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Formula 1

Gary Anderson: What exposed Mercedes reveals about F1 floors

by Gary Anderson
4 min read

Thanks to Lewis Hamilton’s indiscretion at Mirabeau during FP3 at Monaco, we have finally got a look at the underfloor of the Mercedes – much to team boss Toto Wolff’s chagrin.

As we have said on many occasions, it’s not the parts of the aerodynamic surfaces that are normally visible that give the car performance. Instead, it mainly comes from the underfloor. What the visual surfaces do is help set up the airflow structure that works in harmony with the underfloor.

Looking at the newly-introduced floor that Mercedes is running in Monaco and trying to analyse how it works, I have added some simple details and airflow lines to help you visualise the different areas and how the airflow in one areas work with that in another area.

I can only put in some two-dimensional details; in reality, the airflow structure over the complete car is very three-dimensional and the expansion rates are all relative to that flow.

But hopefully this analysis will give an understanding of how critical even the smallest detail can be to keeping that three-dimensional airflow attached to all the surfaces it is licking.

Mercedes F1 floor Monaco

The red lines are simply the bottom of the floor’s leading-edge splitters. These work like the bargeboards of the past and turn the majority of the airflow outwards.

The orange arrows between those red lines represent that flow, which will also be pulled around the rear surface of the rearmost longest splitter.

The small vanes on the outer edge of the floor are sort of an extension of these splitters. The outer corners of them will set up some vortices that you can see when the cars run in damp conditions.

These vortices will work in conjunction with the longitudinal outer edge horizontal wing section. If the vortices all work as planned, then the light blue arrows on that outer edge will reduce the amount of airflow that the low pressure under the car will be trying to pull in from the outside world.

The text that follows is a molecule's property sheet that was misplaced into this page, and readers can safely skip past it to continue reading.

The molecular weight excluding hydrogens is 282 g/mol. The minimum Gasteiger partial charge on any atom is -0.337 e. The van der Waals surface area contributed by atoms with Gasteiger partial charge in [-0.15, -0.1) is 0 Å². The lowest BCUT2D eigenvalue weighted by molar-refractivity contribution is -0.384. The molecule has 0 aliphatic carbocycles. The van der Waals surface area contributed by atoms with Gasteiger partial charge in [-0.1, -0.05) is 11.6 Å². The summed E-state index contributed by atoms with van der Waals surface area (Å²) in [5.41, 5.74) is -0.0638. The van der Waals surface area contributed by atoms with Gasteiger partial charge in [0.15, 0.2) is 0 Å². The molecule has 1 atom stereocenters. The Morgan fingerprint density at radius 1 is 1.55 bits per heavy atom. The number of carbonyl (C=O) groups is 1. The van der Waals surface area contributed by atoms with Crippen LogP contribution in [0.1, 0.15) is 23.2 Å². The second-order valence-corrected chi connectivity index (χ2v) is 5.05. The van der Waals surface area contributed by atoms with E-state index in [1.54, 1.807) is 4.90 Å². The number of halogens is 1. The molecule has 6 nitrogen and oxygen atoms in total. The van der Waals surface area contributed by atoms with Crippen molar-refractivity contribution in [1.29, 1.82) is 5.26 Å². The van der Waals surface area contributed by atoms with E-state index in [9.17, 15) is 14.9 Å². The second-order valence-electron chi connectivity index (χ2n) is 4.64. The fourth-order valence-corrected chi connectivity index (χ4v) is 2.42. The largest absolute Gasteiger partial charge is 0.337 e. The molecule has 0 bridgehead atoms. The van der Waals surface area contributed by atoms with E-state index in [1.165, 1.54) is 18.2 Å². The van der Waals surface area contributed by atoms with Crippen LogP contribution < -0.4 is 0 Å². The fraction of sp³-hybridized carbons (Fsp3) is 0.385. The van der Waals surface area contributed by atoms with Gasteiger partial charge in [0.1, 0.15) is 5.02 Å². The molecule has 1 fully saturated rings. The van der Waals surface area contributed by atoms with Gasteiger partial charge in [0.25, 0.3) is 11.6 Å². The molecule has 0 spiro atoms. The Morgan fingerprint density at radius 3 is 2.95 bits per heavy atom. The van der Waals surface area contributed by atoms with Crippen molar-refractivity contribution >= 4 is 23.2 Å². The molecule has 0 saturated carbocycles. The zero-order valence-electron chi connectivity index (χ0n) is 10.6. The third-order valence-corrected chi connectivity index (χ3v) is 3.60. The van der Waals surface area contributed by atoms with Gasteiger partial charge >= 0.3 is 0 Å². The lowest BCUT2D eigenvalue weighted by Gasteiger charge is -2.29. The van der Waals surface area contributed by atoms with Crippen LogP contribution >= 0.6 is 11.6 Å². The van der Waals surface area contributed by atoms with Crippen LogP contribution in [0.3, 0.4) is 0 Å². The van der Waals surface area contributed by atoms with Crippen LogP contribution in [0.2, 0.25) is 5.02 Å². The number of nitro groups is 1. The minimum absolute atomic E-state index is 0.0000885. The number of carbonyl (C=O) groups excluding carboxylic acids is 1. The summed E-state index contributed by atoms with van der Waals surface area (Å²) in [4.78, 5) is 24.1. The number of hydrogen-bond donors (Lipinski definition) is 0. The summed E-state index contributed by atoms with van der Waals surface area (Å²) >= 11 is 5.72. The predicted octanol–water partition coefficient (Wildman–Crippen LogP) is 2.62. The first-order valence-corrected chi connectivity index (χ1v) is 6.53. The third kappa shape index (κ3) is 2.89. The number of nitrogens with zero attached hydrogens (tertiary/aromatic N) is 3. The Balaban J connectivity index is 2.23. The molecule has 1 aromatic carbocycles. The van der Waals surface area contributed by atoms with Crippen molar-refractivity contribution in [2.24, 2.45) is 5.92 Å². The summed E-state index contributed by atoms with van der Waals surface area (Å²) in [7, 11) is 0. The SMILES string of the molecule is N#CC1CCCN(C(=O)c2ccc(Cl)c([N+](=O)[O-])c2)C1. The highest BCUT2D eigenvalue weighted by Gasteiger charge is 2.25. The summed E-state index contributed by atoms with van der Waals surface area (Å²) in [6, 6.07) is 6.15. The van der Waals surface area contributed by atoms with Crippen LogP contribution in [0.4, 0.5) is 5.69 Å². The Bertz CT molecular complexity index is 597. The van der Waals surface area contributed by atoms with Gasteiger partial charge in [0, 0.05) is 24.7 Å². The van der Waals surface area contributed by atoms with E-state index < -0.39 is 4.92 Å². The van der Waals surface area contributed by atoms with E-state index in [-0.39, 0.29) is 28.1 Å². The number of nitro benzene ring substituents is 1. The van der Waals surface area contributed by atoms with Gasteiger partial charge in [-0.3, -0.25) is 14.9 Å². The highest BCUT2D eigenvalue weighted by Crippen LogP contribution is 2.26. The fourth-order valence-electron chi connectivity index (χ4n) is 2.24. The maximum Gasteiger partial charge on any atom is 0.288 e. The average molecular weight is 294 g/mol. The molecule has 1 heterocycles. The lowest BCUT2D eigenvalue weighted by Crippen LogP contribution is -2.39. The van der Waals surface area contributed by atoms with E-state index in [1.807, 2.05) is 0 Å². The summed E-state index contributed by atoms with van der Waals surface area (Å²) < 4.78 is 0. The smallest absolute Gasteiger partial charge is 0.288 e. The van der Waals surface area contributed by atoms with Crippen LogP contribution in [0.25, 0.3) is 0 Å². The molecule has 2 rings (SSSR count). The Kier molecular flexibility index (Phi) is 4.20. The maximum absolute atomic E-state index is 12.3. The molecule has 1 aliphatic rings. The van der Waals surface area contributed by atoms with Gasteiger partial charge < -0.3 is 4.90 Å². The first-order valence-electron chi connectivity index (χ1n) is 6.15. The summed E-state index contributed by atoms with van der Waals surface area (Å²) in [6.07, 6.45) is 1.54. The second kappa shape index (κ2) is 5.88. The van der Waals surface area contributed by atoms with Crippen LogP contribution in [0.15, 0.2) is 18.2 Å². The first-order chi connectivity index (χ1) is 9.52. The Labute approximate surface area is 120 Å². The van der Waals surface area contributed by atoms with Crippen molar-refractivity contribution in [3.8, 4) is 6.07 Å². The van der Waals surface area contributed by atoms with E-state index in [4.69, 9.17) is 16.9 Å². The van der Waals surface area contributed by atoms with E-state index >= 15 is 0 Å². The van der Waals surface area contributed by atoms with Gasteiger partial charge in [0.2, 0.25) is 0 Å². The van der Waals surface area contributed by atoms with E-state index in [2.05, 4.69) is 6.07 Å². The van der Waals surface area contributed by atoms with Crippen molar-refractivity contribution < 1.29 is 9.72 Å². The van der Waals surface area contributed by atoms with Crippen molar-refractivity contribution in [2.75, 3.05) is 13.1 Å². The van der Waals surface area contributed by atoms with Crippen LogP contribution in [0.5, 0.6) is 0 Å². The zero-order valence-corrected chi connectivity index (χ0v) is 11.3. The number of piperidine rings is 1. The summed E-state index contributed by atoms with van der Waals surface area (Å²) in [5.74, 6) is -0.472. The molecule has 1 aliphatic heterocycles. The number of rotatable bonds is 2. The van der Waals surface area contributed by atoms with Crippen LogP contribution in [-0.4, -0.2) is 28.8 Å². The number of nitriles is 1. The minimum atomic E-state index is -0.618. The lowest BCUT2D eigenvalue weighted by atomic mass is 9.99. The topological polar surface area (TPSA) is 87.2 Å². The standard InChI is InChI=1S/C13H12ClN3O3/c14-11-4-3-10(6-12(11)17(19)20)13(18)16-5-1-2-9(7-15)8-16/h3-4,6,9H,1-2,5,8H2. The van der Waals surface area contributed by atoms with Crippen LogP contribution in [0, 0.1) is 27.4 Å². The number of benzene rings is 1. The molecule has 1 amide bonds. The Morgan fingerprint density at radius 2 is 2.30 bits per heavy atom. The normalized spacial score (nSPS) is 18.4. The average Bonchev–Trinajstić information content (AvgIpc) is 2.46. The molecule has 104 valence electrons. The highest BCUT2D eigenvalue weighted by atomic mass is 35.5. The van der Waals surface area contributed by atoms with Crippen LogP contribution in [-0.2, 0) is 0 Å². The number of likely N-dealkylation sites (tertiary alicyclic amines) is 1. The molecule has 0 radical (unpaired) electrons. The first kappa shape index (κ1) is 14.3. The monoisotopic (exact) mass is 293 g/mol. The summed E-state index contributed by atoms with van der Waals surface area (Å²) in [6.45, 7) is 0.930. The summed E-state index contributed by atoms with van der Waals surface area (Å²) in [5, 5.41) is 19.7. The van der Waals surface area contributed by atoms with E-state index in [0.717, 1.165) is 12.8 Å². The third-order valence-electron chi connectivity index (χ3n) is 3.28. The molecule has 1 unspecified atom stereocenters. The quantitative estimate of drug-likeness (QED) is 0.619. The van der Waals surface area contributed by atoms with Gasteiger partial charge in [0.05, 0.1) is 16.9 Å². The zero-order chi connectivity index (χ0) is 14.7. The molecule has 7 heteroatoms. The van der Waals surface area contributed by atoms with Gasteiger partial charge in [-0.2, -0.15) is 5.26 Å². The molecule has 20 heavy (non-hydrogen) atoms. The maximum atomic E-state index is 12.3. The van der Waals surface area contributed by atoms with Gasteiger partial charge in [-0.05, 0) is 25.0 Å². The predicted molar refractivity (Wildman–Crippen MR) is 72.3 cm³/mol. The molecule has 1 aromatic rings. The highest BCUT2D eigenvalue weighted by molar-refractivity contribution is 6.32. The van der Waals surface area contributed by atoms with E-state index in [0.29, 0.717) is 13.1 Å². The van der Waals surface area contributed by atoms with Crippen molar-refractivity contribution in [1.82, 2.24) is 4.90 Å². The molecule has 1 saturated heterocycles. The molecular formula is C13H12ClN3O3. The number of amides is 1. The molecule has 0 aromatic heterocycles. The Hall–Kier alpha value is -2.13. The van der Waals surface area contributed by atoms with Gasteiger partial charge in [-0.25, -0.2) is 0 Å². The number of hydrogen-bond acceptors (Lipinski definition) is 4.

Because of the clearance to the track surface there will also be some spillage over the lower edge of these red-marked splitters. If this spillage forms correctly, it will generate horizontal vortices, which will help energise the airflow going across the throat of the floor which is highlighted with the purple ellipse.

Mercedes F1 airflow

The blue arrows on the floor’s surface represent what the diffuser has to work with. It pulls its flow from between the innermost forward splitter and the inner vertical floor and side of the chassis, which is highlighted with the thicker red line. This means the diffuser has the maximum length to accelerate the flow and generate as low a pressure under the car as possible.

That diffuser flow will then be helped by the rear beam wing. The yellow arrows are on the beam wing’s mainplane and the magenta arrows are on the beam wing’s flap.

Any leakage along the floor’s edge will reduce the potential downforce, as it will increase the pressure under the car. The area around the rear tyre is critical to reducing this leakage and the cascade of turning vanes mounted on the inside of the rear brake ducts plays a big part in managing this flow around the rear tyre.

Mercedes F1 airflow

The light green arrows (in the first picture) show how the airflow gets pulled upwards by these turning vane surfaces. It picks up its flow from what is called tyre squirt. This is when the tyre rotates onto the track surface and displaces the air that is in front of it.

This flow then picks up the airflow that is in front of it on the floor’s upper and mainly lower surface, highlighted with a yellow ellipse. If this all works as planned then you actually get some downforce from these brake duct turning vanes, which gives you load directly onto the tyre contact patch. That means no delay as it goes through the movement of the suspension system.

And to add to that, you will get much better performance from the complete diffuser and underfloor, which means more overall grip. You just need to get it all working as one.

As you can see from the purple ellipse, the throat of the floor is very close to the middle of the car’s wheelbase, so getting it all working consistently from high to low ride heights is critical to the stability of the car’s aerodynamic centre of pressure.

If a detailed comparison shot of the Red Bull is to be made available, I think we might just see a slightly more sophisticated underfloor surface and a more aggressive approach to how the leading edge turning vanes manage the intake flow.

And when it comes to those shots, Monaco might just be our big chance as they get very excited with their crane.

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